Brandon Kramer, Ph.D.

Social Scientist / Data Scientist

Brandon Kramer, Ph.D. is a Postdoctoral Research Associate in the Social and Decision Analytics Division at the University of Virginia’s Biocomplexity Institute. Generally, I am interested in researching issues related to ethics and inequality at the intersection of science, technology, politics, and health. While formally trained as a sociologist, I use aspects of computational social science and science & technology studies to address a range of social and policy concerns. My work has been published in the Annual Review of Nutrition, Science, Technology & Human Values, BioSocieties, and Annals of Behavioral Medicine.

Dissertation Research

In my dissertation project (Rutgers University, 2019), I studied how testosterone has been used to racialize populations in biomedical research and the impact that this has on understanding health disparities. By integrating various computational and qualitative strategies, I traced how testosterone researchers advance misleading and dangerous claims about racial differences in health and behavior, ultimately arguing that these discourses contribute to racially-specific healthcare practices that exacerbate prostate cancer disparities between white and black men. As part of this ongoing research, I am developing a project that uses natural language processing, machine learning, and network analysis to study diversity in biomedical research more broadly.

Collaborative Research

In my present role at the UVA Biocomplexity Institute, I spend most of his time working in a multidisciplinary team science environment. Since graduating, Brandon has worked on collaborative projects - both in and outside of UVA - that examine international collaboration networks in open-source software development, the political history of nutrition science, the rise of “diversity” in biomedical research, the use of predictive modeling to evaluate risk of gentrification and emerging employment areas, and a project investing how built infrastructure shapes economic mobility across three states. I have experience in network/graph analysis, natural language processing, regression, probabalistic record linkage, data visualization, geospatial mapping, survey design and implementation, as well as a number of qualitative strategies like content/discourse analysis and interviewing.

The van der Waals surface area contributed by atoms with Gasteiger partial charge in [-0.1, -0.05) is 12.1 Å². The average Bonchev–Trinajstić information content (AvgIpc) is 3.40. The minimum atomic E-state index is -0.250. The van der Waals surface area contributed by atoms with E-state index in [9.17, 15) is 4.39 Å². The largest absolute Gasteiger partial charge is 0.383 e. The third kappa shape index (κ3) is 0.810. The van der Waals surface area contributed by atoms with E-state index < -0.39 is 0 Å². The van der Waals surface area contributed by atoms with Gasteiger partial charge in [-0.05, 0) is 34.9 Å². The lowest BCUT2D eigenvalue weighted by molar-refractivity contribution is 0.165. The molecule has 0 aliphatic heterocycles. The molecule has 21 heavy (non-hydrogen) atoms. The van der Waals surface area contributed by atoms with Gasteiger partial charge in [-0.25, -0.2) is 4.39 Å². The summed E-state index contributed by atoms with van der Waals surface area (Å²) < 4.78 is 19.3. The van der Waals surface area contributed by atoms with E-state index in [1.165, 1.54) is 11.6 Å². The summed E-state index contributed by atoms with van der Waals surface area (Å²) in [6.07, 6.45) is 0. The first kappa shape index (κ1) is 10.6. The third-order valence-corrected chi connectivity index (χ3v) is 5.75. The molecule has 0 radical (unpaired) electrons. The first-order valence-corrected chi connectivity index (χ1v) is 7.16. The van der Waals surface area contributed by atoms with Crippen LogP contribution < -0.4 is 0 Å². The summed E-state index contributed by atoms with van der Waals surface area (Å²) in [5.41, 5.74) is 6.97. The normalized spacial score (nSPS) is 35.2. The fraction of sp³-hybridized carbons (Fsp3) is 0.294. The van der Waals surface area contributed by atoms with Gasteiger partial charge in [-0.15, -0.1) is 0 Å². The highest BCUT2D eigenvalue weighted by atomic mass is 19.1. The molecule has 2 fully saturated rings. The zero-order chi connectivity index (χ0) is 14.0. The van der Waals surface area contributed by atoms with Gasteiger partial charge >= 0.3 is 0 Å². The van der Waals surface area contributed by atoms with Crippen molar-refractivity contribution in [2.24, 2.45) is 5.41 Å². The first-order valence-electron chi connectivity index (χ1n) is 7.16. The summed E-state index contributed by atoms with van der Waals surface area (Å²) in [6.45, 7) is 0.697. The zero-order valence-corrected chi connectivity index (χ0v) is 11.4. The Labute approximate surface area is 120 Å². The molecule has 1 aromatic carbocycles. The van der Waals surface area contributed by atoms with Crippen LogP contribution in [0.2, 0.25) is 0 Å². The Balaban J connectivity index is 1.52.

Before moving to Biocomplexity, I collaborated with several research groups in graduate school. Using an experimental framework, my colleagues Kristen Springer (Rutgers), Mary Himmelstein (Kent State) and I studied how masculinity threats impact young men’s biological stress reactivity as well as the impact that this may have gendered disparities in health outcomes. During this project, I became interested in how scientific practices and technologies shape biomedical knowledge production. To supplement this biosocial training, I worked under Guggenheim fellows Rebecca Jordan-Young (Barnard) and Katrina Karkazis (Amherst), getting exposure to qualitative methods like interviews and content analysis as well as feminist and critical race frameworks, while contributing as a research fellow for their National Science Foundation-funded book project on testosterone.

Shortly after this, I collaborated on a William T. Grant-supported project working with Matthew Weber (Minnesota) and Itzhak Yanovitzky (Rutgers) on a project that applied statistical and inferential social network analysis to examine policymakers’ use of evidence in the context of childhood obesity legislation. Finally, I served as a research fellow on a National Institute of Drug Abuse-funded project with Kathryn Greene (Rutgers) and Michael Hecht (Real Prevention LLC) testing an interactive technology-based substance use intervention. Overall, this breadth of work shows that I can draw on a range of qualitative and computational tools to address research questions at the intersection of science, technology, policy, and health. You can find links to my past work in the projects tab or check out his coding on GitHub.